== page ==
Vyacheslav Arkharov, application platform business development manager at Microsoft Russia, listed the following examples of real-world tasks that may require implementing big data technologies: risk assessment, prevention of money laundering, trend analysis and forecasting in the financial segment; inquiry examination; Web and social network analysis, advertising intelligence and digital image analysis in the mass media and online content sectors; customer behavior analysis and sales intelligence both in online and traditional commerce; fraud prevention in online games; various national security tasks; gene and pharmaceutical research; as well as scientific and educational research.
Further use scenarios for big data technology include assessing the impact of weather and road traffic conditions on cargo delivery and fuel consumption; examining conversation records in call centers for customer behavior analysis; operation and fault analysis in telecom networks; probing the impact of weather changes on energy generation; interpreting smart meter data in electric grids; and analyzing system transaction logs in various verticals, said Sergey Likharev, head of information management solutions at IBM Eastern Europe and Asia.
Solutions for working with big data should be able to provide easy access to the entire body of corporate information; process both structured and unstructured data; map relations between various pieces of data regardless of their format; work with original data sources to prevent duplicating; understand meaning and context of all data; identify similar phone calls, emails, documents and IM messages; as well as process and analyze data on the fly using predefined rules, according to HP's Wagner.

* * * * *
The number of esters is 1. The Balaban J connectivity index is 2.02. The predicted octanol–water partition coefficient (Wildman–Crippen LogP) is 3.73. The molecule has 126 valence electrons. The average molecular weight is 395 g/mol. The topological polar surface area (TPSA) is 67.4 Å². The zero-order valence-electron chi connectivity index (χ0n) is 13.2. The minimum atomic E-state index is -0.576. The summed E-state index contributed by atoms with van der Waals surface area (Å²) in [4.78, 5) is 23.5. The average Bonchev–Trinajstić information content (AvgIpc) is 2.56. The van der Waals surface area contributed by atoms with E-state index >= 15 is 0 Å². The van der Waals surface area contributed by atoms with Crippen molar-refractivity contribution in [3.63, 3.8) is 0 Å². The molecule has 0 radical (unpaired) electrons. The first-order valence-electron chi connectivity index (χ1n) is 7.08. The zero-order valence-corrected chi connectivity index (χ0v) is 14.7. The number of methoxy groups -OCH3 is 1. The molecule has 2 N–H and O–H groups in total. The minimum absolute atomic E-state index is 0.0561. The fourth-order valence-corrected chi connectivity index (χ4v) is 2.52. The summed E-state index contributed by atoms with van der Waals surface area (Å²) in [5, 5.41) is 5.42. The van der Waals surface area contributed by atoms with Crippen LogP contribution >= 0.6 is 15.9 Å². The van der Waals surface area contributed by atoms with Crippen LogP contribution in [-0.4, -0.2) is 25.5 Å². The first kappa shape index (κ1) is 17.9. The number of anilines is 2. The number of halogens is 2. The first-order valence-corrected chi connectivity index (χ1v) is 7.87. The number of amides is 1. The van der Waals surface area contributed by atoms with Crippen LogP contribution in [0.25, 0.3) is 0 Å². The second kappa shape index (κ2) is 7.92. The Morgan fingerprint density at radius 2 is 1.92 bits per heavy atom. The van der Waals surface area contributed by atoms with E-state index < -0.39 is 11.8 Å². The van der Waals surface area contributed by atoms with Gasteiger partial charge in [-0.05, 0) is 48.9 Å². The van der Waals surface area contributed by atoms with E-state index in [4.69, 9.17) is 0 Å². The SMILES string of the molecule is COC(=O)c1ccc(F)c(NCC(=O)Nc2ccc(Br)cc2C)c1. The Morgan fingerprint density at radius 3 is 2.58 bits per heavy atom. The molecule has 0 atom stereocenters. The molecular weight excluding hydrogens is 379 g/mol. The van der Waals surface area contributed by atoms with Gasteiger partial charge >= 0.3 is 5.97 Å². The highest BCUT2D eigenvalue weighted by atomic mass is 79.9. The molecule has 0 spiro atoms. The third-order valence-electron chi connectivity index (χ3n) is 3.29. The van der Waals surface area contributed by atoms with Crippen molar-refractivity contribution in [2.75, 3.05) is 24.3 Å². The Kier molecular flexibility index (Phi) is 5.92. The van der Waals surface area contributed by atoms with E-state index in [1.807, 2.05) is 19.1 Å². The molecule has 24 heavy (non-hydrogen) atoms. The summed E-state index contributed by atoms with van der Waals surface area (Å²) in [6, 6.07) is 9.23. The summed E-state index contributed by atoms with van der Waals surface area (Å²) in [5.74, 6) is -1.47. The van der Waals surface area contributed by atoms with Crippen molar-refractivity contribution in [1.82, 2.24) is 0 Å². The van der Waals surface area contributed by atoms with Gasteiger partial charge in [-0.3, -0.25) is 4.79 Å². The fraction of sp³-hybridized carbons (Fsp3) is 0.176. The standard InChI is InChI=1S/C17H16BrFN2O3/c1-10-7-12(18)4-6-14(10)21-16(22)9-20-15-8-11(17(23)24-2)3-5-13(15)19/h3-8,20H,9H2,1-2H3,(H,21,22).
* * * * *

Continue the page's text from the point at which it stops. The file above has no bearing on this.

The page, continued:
When addressing the big data issue, it is critical to evaluate total costs of collecting, storing and processing the data, and of course, the priority is to increase ROI for the corresponding technologies, pointed out Nick Rossiter, regional director of Informatica Russia and CIS. This could be done through raising the value of data or lowering its cost, said Rossiter. Increased value is achieved primarily by acquiring new business capabilities and advantages (such as speeding up customer request processing, widening customer audience, taking measures to reduce customer complaints, lowering risk of fraud transactions, increasing employee efficiency, etc.). Meanwhile, among the first things to do to lower data costs is to optimize and update IT infrastructure and processes, which in turn leads to lower total IT costs.
"Is it possible to derive 10 times more value from data than we can now?" asked Luke Lonergan, co-founder and chief technology officer of Greenplum (now part of EMC). "Definitely yes, by using the data, which is usually neglected or not processed due to technical constraints."
Most often mentioned at the forum was Apache Hadoop technology, a distributed computing architecture capable of automatically replicating data to numerous nodes, as well as searching and analyzing the data across all of them. Based on Google MapReduce technology, Hadoop enables the analysis of petabytes of unstructured data distributed across a cluster not necessarily made up of high-end servers. The technology is used in many high-profile companies, including Facebook, Twitter, LinkedIn, Apple, Amazon and Yahoo. Not surprisingly, almost every company that had its executives present keynote speeches at the forum also stated its support for Hadoop in some form or other.
Sign up for Computerworld eNewsletters.